A powerful, dynamic, hard-hitting action drama, and a landmark crime series,[1] The Untouchables won series star Robert Stack an Emmy Award for Best Actor in a Dramatic Series in 1960.[2]
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“P.S. I LOVE YOU – 1963”

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The Classics were an American vocal group formed in 1958 in Brooklyn.

The Classics first sang together in high school; two of them had previously sung in a group called The Del-Rays. In 1959, under the auspices of manager Jim Gribble, they recorded their first single, “Cinderella”; the record Bubbled Under the US Hot 100 in early 1960. The follow-up, “Angel Angela”, also narrowly missed the national charts, and the 1961 single “Life Is But a Dream” hit the lower regions of the Black Singles chart when Mercury Records picked it up for national distribution, but it wasn’t until they released the single “Blue Moon” with Herb Lance on lead vocals that they charted a hit. The song peaked at #50.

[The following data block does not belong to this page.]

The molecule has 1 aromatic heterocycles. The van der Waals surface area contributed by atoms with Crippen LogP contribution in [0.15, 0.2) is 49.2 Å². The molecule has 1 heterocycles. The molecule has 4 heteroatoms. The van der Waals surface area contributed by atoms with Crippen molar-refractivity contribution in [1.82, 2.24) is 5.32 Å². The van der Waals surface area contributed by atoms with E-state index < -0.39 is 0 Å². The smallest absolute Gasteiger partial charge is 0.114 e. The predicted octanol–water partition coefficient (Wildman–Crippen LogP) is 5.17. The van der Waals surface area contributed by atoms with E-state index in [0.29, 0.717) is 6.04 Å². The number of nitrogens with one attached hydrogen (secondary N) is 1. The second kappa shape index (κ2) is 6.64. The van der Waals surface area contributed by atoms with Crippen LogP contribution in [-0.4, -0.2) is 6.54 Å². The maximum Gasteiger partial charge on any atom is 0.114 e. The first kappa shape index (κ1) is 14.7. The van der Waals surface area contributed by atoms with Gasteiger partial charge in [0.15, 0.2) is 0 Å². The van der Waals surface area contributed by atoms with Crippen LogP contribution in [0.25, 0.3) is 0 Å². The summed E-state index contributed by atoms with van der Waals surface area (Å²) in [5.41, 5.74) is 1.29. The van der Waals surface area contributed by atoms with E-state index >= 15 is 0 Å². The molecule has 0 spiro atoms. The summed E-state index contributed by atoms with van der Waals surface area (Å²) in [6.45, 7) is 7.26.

The group signed with Musicnote Records in 1963 and released “Till Then”, which became their biggest hit, peaking at #20 on the pop charts and #7 AC.

The group was best remembered for its ballads, and frequently sang versions of pop standards from the 1920s and 1930s. They frequently changed labels over the course of their career, and parted ways about 1966. Member Emil Stucchio revived the name to tour in the 1970s and again in the 1990s and 2000s.In the 1990s, the group was Stuccio, former Mystic Al Contrera, Scott LaChance, and Michael Paquette.Later it was Stuccio, Contrera, LaChance, and Teresa McClean. LaChance later left the group.

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“The Fugitive (Season 4 Episode 28) – The Shattered Silence”